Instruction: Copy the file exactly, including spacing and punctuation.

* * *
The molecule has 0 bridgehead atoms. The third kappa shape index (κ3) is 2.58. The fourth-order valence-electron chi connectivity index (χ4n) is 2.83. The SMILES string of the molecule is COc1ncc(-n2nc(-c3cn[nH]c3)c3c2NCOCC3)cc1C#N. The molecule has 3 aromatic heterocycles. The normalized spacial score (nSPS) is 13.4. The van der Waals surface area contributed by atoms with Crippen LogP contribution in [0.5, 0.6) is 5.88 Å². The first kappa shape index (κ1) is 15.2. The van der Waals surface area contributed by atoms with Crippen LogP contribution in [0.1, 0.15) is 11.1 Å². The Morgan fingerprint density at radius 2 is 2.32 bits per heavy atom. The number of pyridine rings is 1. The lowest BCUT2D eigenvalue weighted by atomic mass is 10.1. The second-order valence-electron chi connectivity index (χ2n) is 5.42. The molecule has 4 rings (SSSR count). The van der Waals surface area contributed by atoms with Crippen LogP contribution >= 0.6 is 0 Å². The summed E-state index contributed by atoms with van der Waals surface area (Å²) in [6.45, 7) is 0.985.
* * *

The molecule has 0 bridgehead atoms. The third kappa shape index (κ3) is 2.58. The fourth-order valence-electron chi connectivity index (χ4n) is 2.83. The SMILES string of the molecule is COc1ncc(-n2nc(-c3cn[nH]c3)c3c2NCOCC3)cc1C#N. The molecule has 3 aromatic heterocycles. The normalized spacial score (nSPS) is 13.4. The van der Waals surface area contributed by atoms with Crippen LogP contribution in [0.5, 0.6) is 5.88 Å². The first kappa shape index (κ1) is 15.2. The van der Waals surface area contributed by atoms with Crippen LogP contribution in [0.1, 0.15) is 11.1 Å². The Morgan fingerprint density at radius 2 is 2.32 bits per heavy atom. The number of pyridine rings is 1. The lowest BCUT2D eigenvalue weighted by atomic mass is 10.1. The second-order valence-electron chi connectivity index (χ2n) is 5.42. The molecule has 4 rings (SSSR count). The van der Waals surface area contributed by atoms with Crippen LogP contribution >= 0.6 is 0 Å². The summed E-state index contributed by atoms with van der Waals surface area (Å²) in [6.45, 7) is 0.985.